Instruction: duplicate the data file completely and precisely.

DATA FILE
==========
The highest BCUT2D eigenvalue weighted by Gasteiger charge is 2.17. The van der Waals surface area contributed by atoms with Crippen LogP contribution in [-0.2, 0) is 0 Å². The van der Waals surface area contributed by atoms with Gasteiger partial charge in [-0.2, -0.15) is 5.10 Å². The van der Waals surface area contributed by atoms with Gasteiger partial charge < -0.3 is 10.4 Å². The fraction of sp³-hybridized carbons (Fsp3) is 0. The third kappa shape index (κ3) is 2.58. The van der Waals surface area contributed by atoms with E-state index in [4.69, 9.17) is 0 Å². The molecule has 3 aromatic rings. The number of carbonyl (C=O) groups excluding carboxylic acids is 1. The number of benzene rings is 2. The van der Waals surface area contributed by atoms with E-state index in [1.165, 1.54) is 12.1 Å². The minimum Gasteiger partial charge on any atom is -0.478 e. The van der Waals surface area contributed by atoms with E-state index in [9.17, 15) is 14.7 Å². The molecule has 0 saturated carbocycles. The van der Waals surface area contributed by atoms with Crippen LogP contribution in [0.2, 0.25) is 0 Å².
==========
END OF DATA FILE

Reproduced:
The highest BCUT2D eigenvalue weighted by Gasteiger charge is 2.17. The van der Waals surface area contributed by atoms with Crippen LogP contribution in [-0.2, 0) is 0 Å². The van der Waals surface area contributed by atoms with Gasteiger partial charge in [-0.2, -0.15) is 5.10 Å². The van der Waals surface area contributed by atoms with Gasteiger partial charge < -0.3 is 10.4 Å². The fraction of sp³-hybridized carbons (Fsp3) is 0. The third kappa shape index (κ3) is 2.58. The van der Waals surface area contributed by atoms with E-state index in [4.69, 9.17) is 0 Å². The molecule has 3 aromatic rings. The number of carbonyl (C=O) groups excluding carboxylic acids is 1. The number of benzene rings is 2. The van der Waals surface area contributed by atoms with E-state index in [1.165, 1.54) is 12.1 Å². The minimum Gasteiger partial charge on any atom is -0.478 e. The van der Waals surface area contributed by atoms with E-state index in [9.17, 15) is 14.7 Å². The molecule has 0 saturated carbocycles. The van der Waals surface area contributed by atoms with Crippen LogP contribution in [0.2, 0.25) is 0 Å².